Relax, sit back and enjoy it

21st November 1997 at 00:00
Rex Gibson looks forward to Twelfth Night at Stratford

Forget bear-baiting, sword play and doublet and hose, The Royal Shakespeare Company's Twelfth Night, opening in Stratford next Tuesday, will be a modern dress production.

Directed by Adrian Noble and designed by Anthony Ward, it uses all kinds of period props to give a 20th-century flavour. There's a 1920s gramophone, a 1950s hospital bed, and a huge refrigerator. Malvolio's modern version of cross-gartered yellow stockings (still a secret) will be a brilliant surprise.

David Calder, playing Sir Toby Belch, says "Everything will be a little larger than life, expressing the larger than life nature of the play itself. These are people who seem to have had something very peculiar in their coffee that morning, and we'll be playing up that Alice Through the Looking Glass quality. "

But don't expect caricature or coarse acting in this display of May madness. both Calder and Philip Voss, who plays Malvolio, are determined to present their characters as real persons. "Sir Toby is very funny", says Calder, "but it's a disaster if he's played as a one dimensional comic character."

Calder's Sir Toby is "a lonely and desperate guy, not a comic-cuts figure. In the modern world we'd treat the constant drunk, the person who starts drinking before breakfast, as someone in need of help and my Sir Toby needs help. He'll be in the Alcoholic Ward pretty soon."

Calder's crucial line for Sir Toby is "Care's an enemy to life." "That makes him 'care-less' in every sense of that word, especially including being careless about himself. The result of his excess is that it all turns out to be a very miserable day for him."

Philip Voss also searches for the truth of the character he plays. "I certainly play Malvolio as a tight-laced Puritan, but as a very real human being, not for gags."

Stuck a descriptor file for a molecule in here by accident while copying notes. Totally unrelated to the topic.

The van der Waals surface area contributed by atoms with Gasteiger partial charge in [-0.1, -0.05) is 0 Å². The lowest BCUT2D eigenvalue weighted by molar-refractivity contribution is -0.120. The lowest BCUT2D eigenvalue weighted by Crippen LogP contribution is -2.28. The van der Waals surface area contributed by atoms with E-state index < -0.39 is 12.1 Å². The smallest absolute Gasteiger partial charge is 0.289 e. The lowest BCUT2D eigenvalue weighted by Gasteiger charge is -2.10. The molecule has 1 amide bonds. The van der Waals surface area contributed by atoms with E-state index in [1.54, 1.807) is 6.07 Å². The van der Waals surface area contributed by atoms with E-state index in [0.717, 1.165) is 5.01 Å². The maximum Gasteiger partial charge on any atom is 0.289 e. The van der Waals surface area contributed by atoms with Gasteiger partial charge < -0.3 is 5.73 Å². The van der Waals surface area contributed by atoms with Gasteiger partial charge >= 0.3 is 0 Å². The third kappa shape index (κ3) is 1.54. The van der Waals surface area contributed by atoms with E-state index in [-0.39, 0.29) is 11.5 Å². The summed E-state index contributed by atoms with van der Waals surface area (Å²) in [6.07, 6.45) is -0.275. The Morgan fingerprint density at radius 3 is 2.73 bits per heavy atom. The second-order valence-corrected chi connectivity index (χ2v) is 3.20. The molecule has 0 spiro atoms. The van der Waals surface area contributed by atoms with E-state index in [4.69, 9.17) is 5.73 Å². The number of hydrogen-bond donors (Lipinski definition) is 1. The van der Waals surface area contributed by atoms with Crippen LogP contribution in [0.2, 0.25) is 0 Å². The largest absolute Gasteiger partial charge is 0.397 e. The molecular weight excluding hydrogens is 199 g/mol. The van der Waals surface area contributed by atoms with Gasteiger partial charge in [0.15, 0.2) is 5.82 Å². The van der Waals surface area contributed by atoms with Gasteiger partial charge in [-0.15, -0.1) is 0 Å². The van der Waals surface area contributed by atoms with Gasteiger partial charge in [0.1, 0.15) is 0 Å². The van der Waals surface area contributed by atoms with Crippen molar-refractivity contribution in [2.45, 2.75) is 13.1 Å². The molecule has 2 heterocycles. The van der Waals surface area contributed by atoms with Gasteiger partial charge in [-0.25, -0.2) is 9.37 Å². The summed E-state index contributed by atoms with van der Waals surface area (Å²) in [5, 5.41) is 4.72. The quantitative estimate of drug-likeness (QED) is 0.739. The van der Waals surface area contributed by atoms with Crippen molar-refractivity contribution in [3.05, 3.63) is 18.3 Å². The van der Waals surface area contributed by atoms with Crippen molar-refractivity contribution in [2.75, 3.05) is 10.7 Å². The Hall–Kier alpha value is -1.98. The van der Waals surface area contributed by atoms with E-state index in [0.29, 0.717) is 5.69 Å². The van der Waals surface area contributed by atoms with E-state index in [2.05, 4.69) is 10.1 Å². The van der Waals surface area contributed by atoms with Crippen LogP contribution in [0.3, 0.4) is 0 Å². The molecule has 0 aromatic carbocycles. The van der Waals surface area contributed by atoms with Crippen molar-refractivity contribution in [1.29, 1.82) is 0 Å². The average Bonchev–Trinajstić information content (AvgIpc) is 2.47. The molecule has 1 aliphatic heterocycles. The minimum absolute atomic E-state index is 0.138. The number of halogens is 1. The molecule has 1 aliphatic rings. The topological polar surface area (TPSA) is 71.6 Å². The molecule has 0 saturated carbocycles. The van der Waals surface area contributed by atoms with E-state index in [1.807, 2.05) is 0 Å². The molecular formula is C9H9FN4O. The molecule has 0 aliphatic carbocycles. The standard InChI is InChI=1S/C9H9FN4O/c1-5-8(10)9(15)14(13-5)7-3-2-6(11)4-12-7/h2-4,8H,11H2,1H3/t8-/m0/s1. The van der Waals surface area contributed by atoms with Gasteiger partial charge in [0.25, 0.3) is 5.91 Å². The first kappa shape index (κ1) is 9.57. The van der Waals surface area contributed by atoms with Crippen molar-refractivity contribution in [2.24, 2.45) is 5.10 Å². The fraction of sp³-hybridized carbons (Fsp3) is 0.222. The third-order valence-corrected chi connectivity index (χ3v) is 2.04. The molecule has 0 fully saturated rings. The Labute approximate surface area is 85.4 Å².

Voss is a Stanislavsky-type actor. "I look for the objective that drives Malvolio. And that's his self-love and desire for position. My key line is 'Jove, I thank thee'. My Malvolio is one of the Elect. Jove has specially picked him out, and is going to give Olivia to him. He really does believe he can help Olivia, but he takes advantage of her mourning to gain influence over her, to strengthen his position in the household. It's the tyranny of grief. "

Both actors see the play as being about social class as much as about sexual ambiguity. Philip Voss' Malvolio started out in rehearsal as a working class lad from Nottingham, very mother-driven to achieve in life. The accent seems to have got lost along the way, but the class resentment remains. "He thinks he's the cat's whiskers, and his objective is to use the class structure as a ladder. He's way down the rungs, but he's determined to climb!" David Calder's Sir Toby has that low opinion of others that comes from being an impoverished aristocrat, profoundly frustrated "because they have title without power, breeding without brass. They find themselves falling under the authority of these petit-bourgeois like Malvolio. That's why he detests Malvolio."

The outcome of such detestation is that this production's Malvolio really is most vilely abused. "It's on-stage hell for a very long time" says Philip Voss. "My Malvolio is a pompous ass, but he doesn't deserve such cruel treatment. "

Both actors are properly reluctant to offer advice to teachers bringing school parties to the play. Philip Voss probably expresses the whole company's view when he says, "it's a beautiful play, not difficult, extremely funny. Just sit back, relax, let it come at you. It's an entertainment. Enjoy!" tickets: 01789 2956230451 541051

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